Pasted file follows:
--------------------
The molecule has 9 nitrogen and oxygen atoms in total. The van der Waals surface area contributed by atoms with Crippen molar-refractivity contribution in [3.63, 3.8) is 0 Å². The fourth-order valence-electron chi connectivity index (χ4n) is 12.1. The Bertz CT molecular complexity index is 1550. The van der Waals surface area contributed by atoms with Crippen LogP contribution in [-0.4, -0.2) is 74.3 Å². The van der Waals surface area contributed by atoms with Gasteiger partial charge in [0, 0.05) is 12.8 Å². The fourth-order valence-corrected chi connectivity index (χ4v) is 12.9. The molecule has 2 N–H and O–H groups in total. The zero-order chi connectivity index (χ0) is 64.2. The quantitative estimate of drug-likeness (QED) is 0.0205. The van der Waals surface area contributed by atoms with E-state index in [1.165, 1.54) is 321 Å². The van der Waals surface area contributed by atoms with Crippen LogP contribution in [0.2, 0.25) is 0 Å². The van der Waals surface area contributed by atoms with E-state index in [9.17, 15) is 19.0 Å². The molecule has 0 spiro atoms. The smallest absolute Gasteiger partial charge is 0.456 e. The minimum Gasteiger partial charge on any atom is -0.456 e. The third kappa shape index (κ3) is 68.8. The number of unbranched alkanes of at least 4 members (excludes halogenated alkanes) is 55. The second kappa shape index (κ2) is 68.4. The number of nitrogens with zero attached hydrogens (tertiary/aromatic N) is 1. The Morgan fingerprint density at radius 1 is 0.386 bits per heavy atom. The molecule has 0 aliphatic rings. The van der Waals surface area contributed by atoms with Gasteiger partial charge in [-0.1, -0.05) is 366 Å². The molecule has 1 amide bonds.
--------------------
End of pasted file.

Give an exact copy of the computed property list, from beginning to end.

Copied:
The molecule has 9 nitrogen and oxygen atoms in total. The van der Waals surface area contributed by atoms with Crippen molar-refractivity contribution in [3.63, 3.8) is 0 Å². The fourth-order valence-electron chi connectivity index (χ4n) is 12.1. The Bertz CT molecular complexity index is 1550. The van der Waals surface area contributed by atoms with Crippen LogP contribution in [-0.4, -0.2) is 74.3 Å². The van der Waals surface area contributed by atoms with Gasteiger partial charge in [0, 0.05) is 12.8 Å². The fourth-order valence-corrected chi connectivity index (χ4v) is 12.9. The molecule has 2 N–H and O–H groups in total. The zero-order chi connectivity index (χ0) is 64.2. The quantitative estimate of drug-likeness (QED) is 0.0205. The van der Waals surface area contributed by atoms with E-state index in [1.165, 1.54) is 321 Å². The van der Waals surface area contributed by atoms with Crippen LogP contribution in [0.2, 0.25) is 0 Å². The van der Waals surface area contributed by atoms with E-state index in [9.17, 15) is 19.0 Å². The molecule has 0 spiro atoms. The smallest absolute Gasteiger partial charge is 0.456 e. The minimum Gasteiger partial charge on any atom is -0.456 e. The third kappa shape index (κ3) is 68.8. The number of unbranched alkanes of at least 4 members (excludes halogenated alkanes) is 55. The second kappa shape index (κ2) is 68.4. The number of nitrogens with zero attached hydrogens (tertiary/aromatic N) is 1. The Morgan fingerprint density at radius 1 is 0.386 bits per heavy atom. The molecule has 0 aliphatic rings. The van der Waals surface area contributed by atoms with Gasteiger partial charge in [-0.1, -0.05) is 366 Å². The molecule has 1 amide bonds.